Dress like you have something to say
Riccardo Tisci, Creative Director at Givenchy, in InStyle November 2010
Saturday was unexpectedly rain-free. I headed downtown in the afternoon, not saying that much but a bit more than skinny jeans and a top.
First stop: Tom Lee Music. It felt odd going downstairs to the drum section. I'm much more accustomed to buying strings or something similar upstairs. Down in the drum lair, I asked about practice pads. The sales clerk showed me three different styles in a range of prices. I opted for the one that was a bit more expensive but much quieter than the standard pad. The clerk also told me that it has the most realist feel. At this point, I'm trusting him on that part. I also bought a pair of drumsticks, 5B (the width). I even rolled them on the counter to make sure they were not warped, on advice from my drum teacher at rock camp.
From there, I took a bus to Plum on Granville at Twelfth Avenue. Plum is one of my favourite clothing stores for a few reasons. One is that I almost always find something in their seasonal collections that I want and that works well for me. Another is that many of their items are designed and made in Canada. I look for that tag, and in fact I tend to look only at items with that tag. I am willing to pay a bit more and buy a bit less if I can get good quality clothes made somewhere that pays a living wage. And finally, the Plum staff take good care of you.
I was disappointed to see that a coat I had liked in a promo photograph was designed in Canada but made in China. And it carried a hefty price tag. I didn't really need another cold-weather coat, but outerwear is one of my downfalls, and this was really cute. I passed on it. I tried on several items, and left with only two: an adorable belted plaid mini-dress, and a black A-line skirt. The skirt I needed, and it was on sale. The dress was an indulgence. I don't know where I'll wear it. It's definitely not office wear. But it looked so adorable. It's black and grey plaid, so I can pair it with just about any colour tights. I'll find an occasion for it, I'm sure.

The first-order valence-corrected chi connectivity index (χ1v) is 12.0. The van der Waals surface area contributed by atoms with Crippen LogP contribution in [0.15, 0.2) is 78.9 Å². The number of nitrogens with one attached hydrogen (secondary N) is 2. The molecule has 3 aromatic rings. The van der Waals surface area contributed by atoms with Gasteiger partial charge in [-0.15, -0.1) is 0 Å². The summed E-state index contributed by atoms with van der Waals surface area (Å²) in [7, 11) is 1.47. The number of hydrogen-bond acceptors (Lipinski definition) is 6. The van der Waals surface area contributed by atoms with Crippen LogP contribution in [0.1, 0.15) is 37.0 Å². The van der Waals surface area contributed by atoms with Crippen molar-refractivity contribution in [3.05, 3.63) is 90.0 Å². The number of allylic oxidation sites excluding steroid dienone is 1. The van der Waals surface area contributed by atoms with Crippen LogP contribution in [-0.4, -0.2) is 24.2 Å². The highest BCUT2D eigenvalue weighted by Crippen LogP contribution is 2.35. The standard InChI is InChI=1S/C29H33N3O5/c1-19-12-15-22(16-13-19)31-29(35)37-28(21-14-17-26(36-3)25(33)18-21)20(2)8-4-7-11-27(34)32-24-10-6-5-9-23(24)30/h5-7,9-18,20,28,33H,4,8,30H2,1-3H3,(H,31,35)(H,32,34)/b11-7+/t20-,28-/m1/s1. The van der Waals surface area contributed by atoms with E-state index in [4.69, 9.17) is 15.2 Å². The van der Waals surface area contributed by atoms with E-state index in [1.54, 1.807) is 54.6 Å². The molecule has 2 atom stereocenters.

From a drum shop to a fashion boutique? And Plum isn't exactly a rock 'n' roll clothing store. But like Walt Whitman, I contain multitudes. Software developer by day, rock musician and fan by night, and fashionista through it all. The rock look was fine for me when I was younger. Now, I aim a little differently. I know what looks good on me and what doesn't, and there's no point in trying to fight that. And thankfully, I don't yet have to "dress my age." I really can't complain.
I do love to have something to say in what I wear. The thing is, even if you don't intend to say something, you do. It can't be helped. What we wear is a statement about ourselves. And I like to make a conscious, purposeful statement, one that says that I'm confident, together, and know what looks good on me. I don't have the looks to turn heads, but between hair and outfit I can create a positive impression and catch a few eyes.
Like music and writing, fashion is a way for me to express my creativity. I wrote that I had come to terms with not being as creative a person as I always wished I were, but I still need outlets. I'm not a fashion designer, but one way in which I can be creative is in putting outfits together. I'm pretty good at that when I try. I enjoy working with the canvas that is me.
Music and fashion actually go hand in hand, even though in my case that's not really obvious. But what about feminism and fashion? I'll leave that for another post.